President Obama just missed a perfect chance to save America’s prescription drug consumers a cool five billion dollars per year. In a recent speech on health care reform, the President said, “If there’s a blue pill and a red pill, and the blue pill is half the price of the red pill and works just as well, why not pay half price for the thing that’s going to make you well?”
If only he had changed the “blue” to “salmon pink,” the “red” to “purple,” and the “half the price” to “an eighth the price,” he would have thrown a bright light on one of the great economic absurdities of modern American medicine: people (and their insurers) paying $170 per month for the prescription acid-reflux drug Nexium when the nearly identical Prilosec OTC costs about $22/month—and without a doctor’s prescription. That’s right. There’s nothing in Nexium that isn’t in Prilosec OTC which itself used to be a major prescription medication before its patent ran out several years back. Every doctor I’ve asked says one works as well as the other for almost everyone. Taking Nexium? Ask your doctor. And save.
And as I wrote in my earlier book, Prescription Drugs for Half Price or Less, virtually everybody can cut the cost of their prescription drugs by as much as 90% simply by asking their doctor seven simple questions:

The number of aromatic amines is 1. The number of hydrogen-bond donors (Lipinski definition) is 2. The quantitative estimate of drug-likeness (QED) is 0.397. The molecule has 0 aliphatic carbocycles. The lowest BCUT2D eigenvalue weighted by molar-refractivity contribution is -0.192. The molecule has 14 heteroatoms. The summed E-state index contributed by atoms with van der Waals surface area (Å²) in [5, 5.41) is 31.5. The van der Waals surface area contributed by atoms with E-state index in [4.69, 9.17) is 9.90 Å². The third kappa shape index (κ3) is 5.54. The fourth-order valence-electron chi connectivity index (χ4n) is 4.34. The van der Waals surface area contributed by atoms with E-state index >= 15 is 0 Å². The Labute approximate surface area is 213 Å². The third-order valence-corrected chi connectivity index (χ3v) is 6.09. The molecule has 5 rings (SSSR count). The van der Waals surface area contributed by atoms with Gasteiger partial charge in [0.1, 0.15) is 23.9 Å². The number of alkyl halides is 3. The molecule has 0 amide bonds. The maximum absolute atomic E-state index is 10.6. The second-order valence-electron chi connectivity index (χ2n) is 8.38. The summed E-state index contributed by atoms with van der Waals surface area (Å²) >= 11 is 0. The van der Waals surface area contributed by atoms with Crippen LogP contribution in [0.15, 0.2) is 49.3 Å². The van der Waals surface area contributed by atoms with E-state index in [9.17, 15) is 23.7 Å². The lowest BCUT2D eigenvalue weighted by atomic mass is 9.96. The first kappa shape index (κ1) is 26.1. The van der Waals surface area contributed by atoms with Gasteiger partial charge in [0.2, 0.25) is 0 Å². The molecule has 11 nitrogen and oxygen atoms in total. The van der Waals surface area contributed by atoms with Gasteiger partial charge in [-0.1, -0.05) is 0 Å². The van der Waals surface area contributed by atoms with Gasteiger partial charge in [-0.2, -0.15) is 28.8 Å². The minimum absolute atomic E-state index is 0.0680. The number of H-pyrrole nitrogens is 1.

Doctor, can I save money with:
- Alternatives to drugs?
- OTC drugs instead of Rx?
- Generic drugs?
- Lower-priced brand drugs?
- Tablet-splitting doses?
- Ninety-day mail order Rxs?
- Extra free samples?
The sad irony of the President’s comment is that the Congressional health reform bill he so enthusiastically endorses, the Affordable Health Choices Act of 2009, virtually prohibits consumers from ever knowing or caring about the prices of the drugs their doctors are considering for them.
In a market-driven system like my proposed American Choice Health Plan, empowered consumers would get the medications they need at the lowest price; drug costs (and prices) would plummet; and drug companies would stop wasting their time and our money on non-value-added drugs and focus instead on true innovations in treating and curing diseases.